Ms. Lamalfa for another MRI, which revealed a rotator cuff
tear. In 2015, Dr. Sekhon operated on Ms. Lamalfa's right
Lamalfa filed suit against Ms. Hearn on September 23,
2014. The case was tried to a jury from
February 16 to 18, 2016. In the plaintiffs' case, Ms.
Lamalfa and Steven testified and the de bene esse
depositions of Drs. Koyen, Kumar, and Sekhon were played for
Lamalfa, then age 54, testified about the accident and about
her medical treatment following the accident. She had worked
as a hairdresser from the age of 18 until about a year before
the accident. Shortly after the accident, her abdomen began
to feel "weak" and she noticed a
"protrusion" between her stomach and her ribcage.
She went to see Dr. Kumar and he diagnosed her with an
Lamalfa also began experiencing right shoulder pain in the
weeks following the accident that got "progressively
worse." She could not hold her grandchildren, lift pots
and pans, or reach up to high shelves. She had not
experienced right shoulder pain prior to the accident. She
did not seek immediate medical treatment for her shoulder
pain, however, because she had moved in with her parents and
her mother was already providing care for her father
following a knee replacement surgery. In December 2014, she
went to see Dr. Sekhon and he recommended surgery. Ms.
Lamalfa described the recovery following her surgery as
"[l]ong and arduous." For more than three months,
she had to wear a sling and a bolster on her arm at all times
except when she bathed. This made "[s]leeping . . .
horrendous." She was still having difficulty sleeping
and her shoulder movement remained "impaired."
Koyen testified by video deposition that to a reasonable
degree of medical certainty Ms. Lamalfa's hernia and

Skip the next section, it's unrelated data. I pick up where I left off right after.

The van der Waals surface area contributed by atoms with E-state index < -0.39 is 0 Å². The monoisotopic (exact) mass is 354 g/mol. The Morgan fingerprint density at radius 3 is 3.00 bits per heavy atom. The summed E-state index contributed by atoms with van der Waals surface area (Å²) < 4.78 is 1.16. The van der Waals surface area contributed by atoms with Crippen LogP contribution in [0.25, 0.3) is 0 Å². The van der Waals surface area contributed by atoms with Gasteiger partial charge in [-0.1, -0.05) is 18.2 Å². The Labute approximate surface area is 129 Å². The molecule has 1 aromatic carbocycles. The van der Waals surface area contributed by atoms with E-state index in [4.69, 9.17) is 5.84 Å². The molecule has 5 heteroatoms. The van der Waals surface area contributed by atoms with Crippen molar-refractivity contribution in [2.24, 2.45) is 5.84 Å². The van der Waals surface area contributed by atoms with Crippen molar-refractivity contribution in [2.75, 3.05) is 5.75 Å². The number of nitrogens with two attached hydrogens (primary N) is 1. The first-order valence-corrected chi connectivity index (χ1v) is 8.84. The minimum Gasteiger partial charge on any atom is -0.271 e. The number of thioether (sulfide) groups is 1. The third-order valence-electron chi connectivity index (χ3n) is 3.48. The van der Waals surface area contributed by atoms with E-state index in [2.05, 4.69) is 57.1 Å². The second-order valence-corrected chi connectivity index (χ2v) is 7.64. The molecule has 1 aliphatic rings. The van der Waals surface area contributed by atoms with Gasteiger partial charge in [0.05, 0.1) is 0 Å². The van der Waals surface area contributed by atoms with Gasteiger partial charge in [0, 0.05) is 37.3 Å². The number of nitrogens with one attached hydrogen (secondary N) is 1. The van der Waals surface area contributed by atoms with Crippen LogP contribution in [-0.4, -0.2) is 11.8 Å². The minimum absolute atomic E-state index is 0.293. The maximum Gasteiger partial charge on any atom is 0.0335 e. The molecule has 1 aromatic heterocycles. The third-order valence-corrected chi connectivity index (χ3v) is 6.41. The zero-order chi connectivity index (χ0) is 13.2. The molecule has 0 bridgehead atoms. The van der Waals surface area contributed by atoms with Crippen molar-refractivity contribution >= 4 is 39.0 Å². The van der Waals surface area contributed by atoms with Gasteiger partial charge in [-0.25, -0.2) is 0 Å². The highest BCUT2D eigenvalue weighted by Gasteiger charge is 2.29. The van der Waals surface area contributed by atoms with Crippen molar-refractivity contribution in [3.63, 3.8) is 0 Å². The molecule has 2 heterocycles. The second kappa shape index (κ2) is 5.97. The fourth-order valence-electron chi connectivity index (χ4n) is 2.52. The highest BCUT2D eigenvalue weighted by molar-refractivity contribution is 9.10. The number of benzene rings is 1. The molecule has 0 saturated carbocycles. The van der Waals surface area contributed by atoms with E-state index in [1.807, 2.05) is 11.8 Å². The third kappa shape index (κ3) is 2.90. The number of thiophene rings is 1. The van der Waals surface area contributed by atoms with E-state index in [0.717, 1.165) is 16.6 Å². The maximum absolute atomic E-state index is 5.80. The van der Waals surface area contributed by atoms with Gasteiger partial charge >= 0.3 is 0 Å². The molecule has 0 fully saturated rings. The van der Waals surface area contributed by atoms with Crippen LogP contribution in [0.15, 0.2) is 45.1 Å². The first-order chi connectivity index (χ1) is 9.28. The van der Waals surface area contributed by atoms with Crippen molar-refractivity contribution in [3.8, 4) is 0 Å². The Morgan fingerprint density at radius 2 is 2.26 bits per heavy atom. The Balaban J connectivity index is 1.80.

rotator cuff tear were caused by the October 14, 2011
accident. He opined that the rotator cuff tear to Ms.
Lamalfa's right shoulder, as seen on the November 7, 2011
MRI, was consistent with an acute traumatic injury. He
acknowledged that the record of Ms. Lamalfa's visit to
the Mercy emergency room on October 15, 2011 ("Mercy
record"), the day after the accident, did not include
any notation of complaints of right shoulder pain or
abdominal pain. Dr. Koyen testified that on November 22,
2011, he prepared a report of his treatment of Ms. Lamalfa on
October 21, 2011, and up until the date of the report
("Koyen record"). In the report, he did not note
that Ms. Lamalfa had complained of any abdominal pain during
her initial appointment. His report reflected that she later
complained of "severe pains in the abdominal and pelvis
area" and, as a result, a CT scan of her abdomen was
performed on October 31, 2011.
Kumar testified by video deposition that Ms. Lamalfa came to
see him in February 2012 with complaints of abdominal pain.
He palpated her abdomen and diagnosed her with a recurrence
of an epigastric hernia. He opined that, given the location
of the hernia, it was not surprising that the October 31,
2011 CT scan did not show it. He further opined to a
reasonable degree of medical certainty that Ms. Lamalfa's
epigastric hernia was caused by the pressure of the seat belt
against her abdominal wall during the October ...